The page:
Fanboy Rampage: Webtoon Comic Creators – Amateur Or Professional?

While intended for the comic book retailer audience, published online it soon spread further, and many comic book creators, both in print and in digital, weren't entirely sure that this was a valid take and said so. And Rob interacted with them, as he realised that the audience for the piece was suddenly a lot wider than the intended one. Here is just a smattering of some of the response on Twitter alone.

  • Hamish Steele: Say you haven't read a webcomic without saying you haven't read a webcomic
  • Trevor Mueller: Hey Rob, I'm a creator who has done direct market, self-publishing, free webcomics, and has two webtoon originals coming out next year. I've also explored literary GNs. Happy to connect next time you write an article like this to help shed some light and address any inaccuracies. Feel free to use me as a reference when writing articles like this. Happy to share knowledge and help inform your readers, and make sure all the information within is correct.
  • Miguel Guerra: Want to see what I'm up in terms of my art drop by webtoon and read my adaptation of Edgar Allen Poe's The Black Cat. Or as ICV2 called it "substandard"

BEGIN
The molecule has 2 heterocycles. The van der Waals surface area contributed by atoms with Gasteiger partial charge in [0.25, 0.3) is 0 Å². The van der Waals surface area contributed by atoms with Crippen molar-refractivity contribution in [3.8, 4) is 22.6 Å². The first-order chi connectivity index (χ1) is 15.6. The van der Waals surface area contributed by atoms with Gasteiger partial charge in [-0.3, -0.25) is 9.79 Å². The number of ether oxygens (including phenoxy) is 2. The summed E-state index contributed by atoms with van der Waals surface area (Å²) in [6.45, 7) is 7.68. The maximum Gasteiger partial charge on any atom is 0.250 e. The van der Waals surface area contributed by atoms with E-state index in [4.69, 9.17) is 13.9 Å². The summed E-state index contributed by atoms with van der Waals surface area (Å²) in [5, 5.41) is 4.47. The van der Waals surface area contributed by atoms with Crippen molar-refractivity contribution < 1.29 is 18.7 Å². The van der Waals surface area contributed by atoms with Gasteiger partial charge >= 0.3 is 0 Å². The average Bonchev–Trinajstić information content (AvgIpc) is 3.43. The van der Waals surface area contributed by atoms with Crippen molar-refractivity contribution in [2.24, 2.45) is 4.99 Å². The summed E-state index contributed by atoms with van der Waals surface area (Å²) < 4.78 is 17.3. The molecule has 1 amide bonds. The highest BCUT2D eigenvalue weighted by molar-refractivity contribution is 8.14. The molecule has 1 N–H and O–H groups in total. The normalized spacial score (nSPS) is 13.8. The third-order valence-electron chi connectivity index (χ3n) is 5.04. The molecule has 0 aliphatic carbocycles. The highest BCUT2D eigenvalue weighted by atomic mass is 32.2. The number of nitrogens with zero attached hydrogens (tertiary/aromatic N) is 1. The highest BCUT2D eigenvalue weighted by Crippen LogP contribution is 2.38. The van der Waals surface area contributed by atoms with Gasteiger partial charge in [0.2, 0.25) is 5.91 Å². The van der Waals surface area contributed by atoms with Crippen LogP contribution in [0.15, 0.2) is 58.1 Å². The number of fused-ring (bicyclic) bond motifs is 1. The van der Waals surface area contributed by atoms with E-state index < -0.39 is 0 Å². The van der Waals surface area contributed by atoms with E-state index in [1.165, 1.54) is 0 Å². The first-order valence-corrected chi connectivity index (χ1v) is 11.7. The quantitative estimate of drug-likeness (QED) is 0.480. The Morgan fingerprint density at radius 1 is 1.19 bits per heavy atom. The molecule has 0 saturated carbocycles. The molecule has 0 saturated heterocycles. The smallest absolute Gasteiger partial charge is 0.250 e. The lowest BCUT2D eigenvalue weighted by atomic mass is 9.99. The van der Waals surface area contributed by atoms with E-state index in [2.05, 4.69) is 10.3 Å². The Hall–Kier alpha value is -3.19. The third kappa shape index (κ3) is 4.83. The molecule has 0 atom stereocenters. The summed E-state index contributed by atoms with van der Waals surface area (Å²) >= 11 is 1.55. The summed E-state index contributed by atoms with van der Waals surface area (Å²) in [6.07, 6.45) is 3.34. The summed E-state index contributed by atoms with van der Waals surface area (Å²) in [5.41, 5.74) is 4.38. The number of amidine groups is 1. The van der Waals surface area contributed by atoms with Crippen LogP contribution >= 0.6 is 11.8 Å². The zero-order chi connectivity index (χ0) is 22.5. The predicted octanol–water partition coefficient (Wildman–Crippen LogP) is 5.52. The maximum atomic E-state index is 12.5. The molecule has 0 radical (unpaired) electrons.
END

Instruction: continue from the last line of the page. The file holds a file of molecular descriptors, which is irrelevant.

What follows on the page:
• Fulcagay: That article only shows your lack of understanding of webcomics, the webcomic media in general and the platforms you show. Do you really think webcomic creators have an AI or something like to tells us how readers react to each panel? In what kind of sci-fi world do you live?
  • Rob Salkowitz: No, I think the platforms have that because they have said so.
  • Fulcagay: I am a professional freelance webcomic author on Webtoon and Tapas, they do not have that data of "knowing how they react on each panel". At the most, we can know how many likes, comments, and views they have, like in any other social media. Can you tell me where do they say it?